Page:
DECATUR, ILLINOIS, U.S. — Archer Daniels Midland Company (ADM) is making progress on its strategy to enhance shareholder value by improving returns, and the company sees many more opportunities ahead, said President and Chief Operating Officer Juan Luciano on May 22.
“Our returns strategy is beginning to deliver for us, and we are just getting started,” Luciano told investors at the BMO Farm to Market conference in New York City, New York, U.S., adding that the strategy comprises several integrated elements, including capital allocation, costs, cash, portfolio-management and strategic growth.
He noted that the company’s trailing, four-quarter average adjusted return on invested capital of 6.9% at the end of the first quarter of 2014 represented an increase from 6.6% at the end of the fourth quarter of 2013, and an improvement of 140 basis points over the company’s first-quarter 2013 ROIC. ADM’s objective is to achieve, on average, ROIC of 200 basis points above its weighted average cost of capital, or WACC, over an agricultural cycle. Based upon long-term WACC of 8%, ADM will aim to achieve, on average, a 10% ROIC when the U.S. interest rate environment returns to more normal historical levels.
ADM achieved its 2014 year-end goal of $200 million in run-rate cost savings more than a half-year ahead of schedule through an emphasis on maintenance, procurement, and improvements in energy efficiency and process technology, Luciano said. This success has led the company to double its cost-reduction target to a total of $400 million in run-rate savings by Dec. 31.
A more disciplined approach to capital allocation and planning has generated positive results as well, he added. The soybean crush operation ADM opened in Paraguay in May 2013 generated first-year ROIC of 11.3%. And through ongoing efforts to improve ADM’s cash position, the company has identified an additional $500 million in opportunities and is pursuing them aggressively, Luciano said.
Luciano noted that ADM had taken several recent actions to optimize its portfolio of businesses as part of the broader returns strategy.
“We’ve sold or are working to sell businesses that we don’t expect will meet our returns criteria long-term,” Luciano explained, citing as examples the pending sale of its South American fertilizer business to The Mosaic Company and efforts to sell ADM’s global chocolate and Brazilian sugar ethanol businesses.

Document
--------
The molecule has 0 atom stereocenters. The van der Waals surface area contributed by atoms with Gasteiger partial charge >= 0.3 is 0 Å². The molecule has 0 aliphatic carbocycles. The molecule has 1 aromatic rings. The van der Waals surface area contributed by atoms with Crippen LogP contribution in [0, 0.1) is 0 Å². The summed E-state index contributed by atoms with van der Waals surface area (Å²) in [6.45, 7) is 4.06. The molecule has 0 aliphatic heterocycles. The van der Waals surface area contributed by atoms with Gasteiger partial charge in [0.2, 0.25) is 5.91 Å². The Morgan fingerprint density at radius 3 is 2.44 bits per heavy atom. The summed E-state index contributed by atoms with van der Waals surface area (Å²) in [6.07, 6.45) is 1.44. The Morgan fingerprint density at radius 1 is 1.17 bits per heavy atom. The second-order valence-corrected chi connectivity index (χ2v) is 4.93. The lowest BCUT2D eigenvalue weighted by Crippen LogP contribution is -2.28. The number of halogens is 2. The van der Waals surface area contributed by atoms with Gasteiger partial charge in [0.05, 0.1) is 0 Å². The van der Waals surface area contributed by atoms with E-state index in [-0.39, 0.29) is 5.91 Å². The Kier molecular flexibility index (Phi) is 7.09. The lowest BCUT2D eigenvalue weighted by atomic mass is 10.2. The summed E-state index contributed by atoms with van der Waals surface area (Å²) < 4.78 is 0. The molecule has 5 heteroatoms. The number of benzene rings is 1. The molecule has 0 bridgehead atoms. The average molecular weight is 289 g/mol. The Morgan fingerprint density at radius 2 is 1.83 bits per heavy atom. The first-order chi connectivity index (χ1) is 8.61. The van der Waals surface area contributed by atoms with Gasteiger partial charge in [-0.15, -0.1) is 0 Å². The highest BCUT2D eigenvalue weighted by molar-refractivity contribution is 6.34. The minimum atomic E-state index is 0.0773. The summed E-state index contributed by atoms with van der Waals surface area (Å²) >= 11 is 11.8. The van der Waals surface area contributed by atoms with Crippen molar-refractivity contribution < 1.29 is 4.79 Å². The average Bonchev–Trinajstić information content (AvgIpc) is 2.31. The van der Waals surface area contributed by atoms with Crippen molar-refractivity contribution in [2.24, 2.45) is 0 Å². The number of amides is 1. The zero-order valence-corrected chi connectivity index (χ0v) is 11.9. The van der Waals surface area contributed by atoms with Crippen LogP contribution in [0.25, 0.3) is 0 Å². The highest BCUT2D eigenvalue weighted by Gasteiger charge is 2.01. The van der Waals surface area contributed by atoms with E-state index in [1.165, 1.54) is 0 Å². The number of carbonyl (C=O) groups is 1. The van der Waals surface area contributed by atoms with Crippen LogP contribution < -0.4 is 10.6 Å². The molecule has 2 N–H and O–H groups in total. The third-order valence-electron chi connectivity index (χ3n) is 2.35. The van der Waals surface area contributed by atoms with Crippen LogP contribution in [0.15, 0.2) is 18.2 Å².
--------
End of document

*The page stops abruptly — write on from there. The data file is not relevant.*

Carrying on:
“With businesses that can be improved, we’ve taken decisive steps to enhance performance, either by reducing invested capital, managing costs and production levels, or repurposing the asset entirely,” he said.
“Finally, there are situations where an acquisition, or increased ownership, is in the best interest of the company and our shareholders,” Luciano said, noting as an example ADM’s pending acquisition of the remaining 20 percent stake in Alfred C. Toepfer International G.m.b.H.
Luciano closed his presentation with a review of how the company’s recently announced growth investments are aligned with efforts to create shareholder value.
The acquisition of a port in northern Brazil will strengthen the company’s ability to transport and export crops from key production regions, Luciano noted. A greenfield sweetener and soluble fiber complex in Tianjin, China, demonstrates how the company is expanding processing capabilities in key demand regions. And the construction of a $250 million protein specialties plant in Brazil illustrates the company’s commitment to extending its value chain by producing value-added ingredients for the food industry. The plant will produce innovative, value-added protein concentrates and isolates that add nutritional value to foods and beverages.
“Today, packaged-foods manufacturers are working to develop products that satisfy consumers’ desire for function, nutrition, texture and taste … and we have a strong portfolio to address these needs,” Luciano said.
He noted that ADM’s returns focus has helped create the high-performance culture needed to help ensure future success. “We implemented this strategy sequentially to ensure that we not only achieved our goals, but did so in a way that would embed new skills and practices in the organization so we can expand and sustain the gains,” Luciano said.
Since Russia’s invasion of Ukraine in February, the world’s wheat supply has been thrown into question, with poorer nations facing scarcity and a potential food crisis, according to the United Nations.
Following are countries among the world’s least developed that are the most dependent on Russia and Ukraine for their annual wheat supply (2020), according to the UN Conference on Trade and Development. Nations in Africa import 44% of their wheat from Russia and Ukraine, according to the UN.
In marketing year 2022-23, the world is projected by the US Department of Agriculture (USDA) to produce 779.03 million tonnes of wheat and provide 204.89 million tonnes for export.
These are the eight major wheat importing nations/regions as listed in the monthly USDA World Agricultural Supply and Demand Estimates (WASDE) report and their annual tonnes with production.
Russia’s invasion of Ukraine in February and the persistent La Niña climate phenomenon have combined to create some of the most volatile market conditions in recent memory, sending prices skyrocketing as nations that depend on wheat to feed their populations scramble to secure supplies.
Each month, the WASDE releases new projections to reflect the most recent global market and production conditions, and this slideshow will be updated with those changes.